The highlighted clause in the Constitutional grant of power is critical here, because the National Congress, in its "green light", actually explicitly excluded any common crimes that might have been connected to political crimes. The actual San Jose Accord language calls for an amnesty for political crimes as defined in this same Constitutional clause; but the National Congress cited the wording in the Accord itself, which lacks the critical "and common crimes connected to them" part, so as to declare that they would grant amnesty only for certain specific crimes that they define as political.

As the prosecutor continues to bring trumped-up charges against President Zelaya for such things as fraud and drug-trafficking (remember that one?) the language here is clearly intended to allow the regime to continue prosecution on those and any other offenses they deem not "political". This is why the constitutional clause has that addendum, and overlooking it in the language of the San Jose Accord is yet another example of how Oscar Arias really produced an inadequate text by taking on board too much of the Micheletti regimen's language.

Congress helpfully specified precisely which offenses it considered political, and would therefore agree to amnesty for in the event that someone else negotiated an agreement:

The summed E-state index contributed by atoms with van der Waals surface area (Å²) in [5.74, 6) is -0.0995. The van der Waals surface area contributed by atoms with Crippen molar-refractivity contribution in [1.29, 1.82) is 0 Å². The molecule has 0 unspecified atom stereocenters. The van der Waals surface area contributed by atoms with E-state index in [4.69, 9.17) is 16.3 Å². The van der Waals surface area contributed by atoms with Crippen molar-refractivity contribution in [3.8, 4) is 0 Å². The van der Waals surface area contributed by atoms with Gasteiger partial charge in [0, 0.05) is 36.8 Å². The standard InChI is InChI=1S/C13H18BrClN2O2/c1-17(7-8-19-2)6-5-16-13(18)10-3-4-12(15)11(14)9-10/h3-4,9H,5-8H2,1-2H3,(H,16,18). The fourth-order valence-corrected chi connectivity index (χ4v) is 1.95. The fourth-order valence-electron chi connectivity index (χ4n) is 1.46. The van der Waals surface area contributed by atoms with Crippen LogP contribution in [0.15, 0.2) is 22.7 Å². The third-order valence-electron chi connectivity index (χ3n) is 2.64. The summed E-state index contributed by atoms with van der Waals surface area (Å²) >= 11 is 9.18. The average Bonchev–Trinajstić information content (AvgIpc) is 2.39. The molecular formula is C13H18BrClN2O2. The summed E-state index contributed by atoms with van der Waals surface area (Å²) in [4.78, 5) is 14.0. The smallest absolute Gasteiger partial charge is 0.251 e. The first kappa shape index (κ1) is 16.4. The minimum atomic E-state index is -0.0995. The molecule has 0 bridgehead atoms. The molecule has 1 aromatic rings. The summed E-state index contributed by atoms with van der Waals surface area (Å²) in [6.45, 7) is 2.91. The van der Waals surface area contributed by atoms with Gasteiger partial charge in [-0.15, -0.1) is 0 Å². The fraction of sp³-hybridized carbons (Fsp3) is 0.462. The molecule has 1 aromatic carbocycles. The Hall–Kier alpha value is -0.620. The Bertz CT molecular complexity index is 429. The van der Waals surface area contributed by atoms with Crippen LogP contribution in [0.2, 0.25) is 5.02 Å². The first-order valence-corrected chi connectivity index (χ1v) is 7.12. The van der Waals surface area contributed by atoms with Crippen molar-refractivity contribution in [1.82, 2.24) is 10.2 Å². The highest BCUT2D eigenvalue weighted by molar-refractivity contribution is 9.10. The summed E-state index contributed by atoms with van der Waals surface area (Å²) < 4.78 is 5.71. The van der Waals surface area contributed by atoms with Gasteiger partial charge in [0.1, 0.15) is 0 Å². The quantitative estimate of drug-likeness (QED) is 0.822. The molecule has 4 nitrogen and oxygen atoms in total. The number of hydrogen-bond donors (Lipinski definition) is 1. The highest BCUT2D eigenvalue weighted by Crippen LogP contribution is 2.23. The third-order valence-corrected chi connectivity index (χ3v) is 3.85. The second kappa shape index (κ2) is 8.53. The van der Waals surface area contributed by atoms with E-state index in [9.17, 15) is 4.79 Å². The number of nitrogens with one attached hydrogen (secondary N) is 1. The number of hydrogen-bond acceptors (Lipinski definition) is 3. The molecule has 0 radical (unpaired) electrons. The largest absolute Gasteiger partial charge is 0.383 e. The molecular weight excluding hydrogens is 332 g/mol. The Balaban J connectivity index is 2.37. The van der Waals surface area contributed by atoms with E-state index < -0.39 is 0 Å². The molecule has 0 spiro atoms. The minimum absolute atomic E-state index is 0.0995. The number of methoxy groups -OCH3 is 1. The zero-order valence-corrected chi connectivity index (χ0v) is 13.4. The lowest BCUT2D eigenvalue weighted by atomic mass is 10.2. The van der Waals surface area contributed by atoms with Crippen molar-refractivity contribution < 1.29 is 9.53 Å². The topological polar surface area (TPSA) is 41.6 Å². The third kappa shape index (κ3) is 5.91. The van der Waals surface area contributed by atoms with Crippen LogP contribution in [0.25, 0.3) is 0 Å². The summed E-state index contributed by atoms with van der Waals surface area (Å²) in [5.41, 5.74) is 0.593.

los delitos políticos están taxativamente enunciados en el artículo 13-A del Código Penal Vigente, es decir, los capítulos I, II y III del título XI; los capítulos I, II y III del título XII; y los capítulos V, VI y VII del título XII

(political offenses are exhaustively enumerated in Article 13-A of the Penal Code, that is to say, chapters I, II and III of Title XI; Chapters I, II and III of Title XII; and Chapters V, VI and VII of Title XII)
Article 13-A actually contains, immediately following the enumeration of the cited sections, the missing language about connected common crimes:

Son delitos comunes conexos con políticos los que tengan relación directa o inmediata con un delito político o sean un medio natural y frecuente de preparar, realizar o favorecer éste

Common crimes connected with the political ones are those that have a direct or immediate relation to a political crime or that would be a natural and frequent means to prepare, carry out, or favor these [political crimes]
The omission is surely not accidental. The regime is honing its skills in double-speak more every day.

There is also something curious in the delimitation of political crimes by the National Congress; these include Treason (Title IX, Chapters I-III) the main political crime contained in the original complaint against Zelaya by the Public Prosecutor discussed in a previous post.